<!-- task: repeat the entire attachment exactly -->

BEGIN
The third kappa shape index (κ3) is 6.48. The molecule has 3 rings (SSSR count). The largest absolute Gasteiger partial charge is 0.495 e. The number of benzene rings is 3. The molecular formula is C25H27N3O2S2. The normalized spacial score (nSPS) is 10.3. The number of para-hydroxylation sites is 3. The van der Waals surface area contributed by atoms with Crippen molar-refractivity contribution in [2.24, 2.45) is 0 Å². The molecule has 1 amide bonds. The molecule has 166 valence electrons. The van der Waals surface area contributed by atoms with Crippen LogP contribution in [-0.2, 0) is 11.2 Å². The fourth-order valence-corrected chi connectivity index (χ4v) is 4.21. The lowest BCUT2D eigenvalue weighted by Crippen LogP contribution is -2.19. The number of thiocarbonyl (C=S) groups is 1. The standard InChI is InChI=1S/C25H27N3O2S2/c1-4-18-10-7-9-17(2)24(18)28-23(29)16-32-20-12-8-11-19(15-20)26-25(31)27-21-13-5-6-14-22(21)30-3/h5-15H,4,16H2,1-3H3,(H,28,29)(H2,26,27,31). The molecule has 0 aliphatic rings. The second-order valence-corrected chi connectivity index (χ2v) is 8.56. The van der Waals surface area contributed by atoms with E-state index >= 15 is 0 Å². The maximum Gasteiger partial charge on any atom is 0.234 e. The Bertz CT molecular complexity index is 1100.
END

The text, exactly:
The third kappa shape index (κ3) is 6.48. The molecule has 3 rings (SSSR count). The largest absolute Gasteiger partial charge is 0.495 e. The number of benzene rings is 3. The molecular formula is C25H27N3O2S2. The normalized spacial score (nSPS) is 10.3. The number of para-hydroxylation sites is 3. The van der Waals surface area contributed by atoms with Crippen molar-refractivity contribution in [2.24, 2.45) is 0 Å². The molecule has 1 amide bonds. The molecule has 166 valence electrons. The van der Waals surface area contributed by atoms with Crippen LogP contribution in [-0.2, 0) is 11.2 Å². The fourth-order valence-corrected chi connectivity index (χ4v) is 4.21. The lowest BCUT2D eigenvalue weighted by Crippen LogP contribution is -2.19. The number of thiocarbonyl (C=S) groups is 1. The standard InChI is InChI=1S/C25H27N3O2S2/c1-4-18-10-7-9-17(2)24(18)28-23(29)16-32-20-12-8-11-19(15-20)26-25(31)27-21-13-5-6-14-22(21)30-3/h5-15H,4,16H2,1-3H3,(H,28,29)(H2,26,27,31). The molecule has 0 aliphatic rings. The second-order valence-corrected chi connectivity index (χ2v) is 8.56. The van der Waals surface area contributed by atoms with E-state index >= 15 is 0 Å². The maximum Gasteiger partial charge on any atom is 0.234 e. The Bertz CT molecular complexity index is 1100.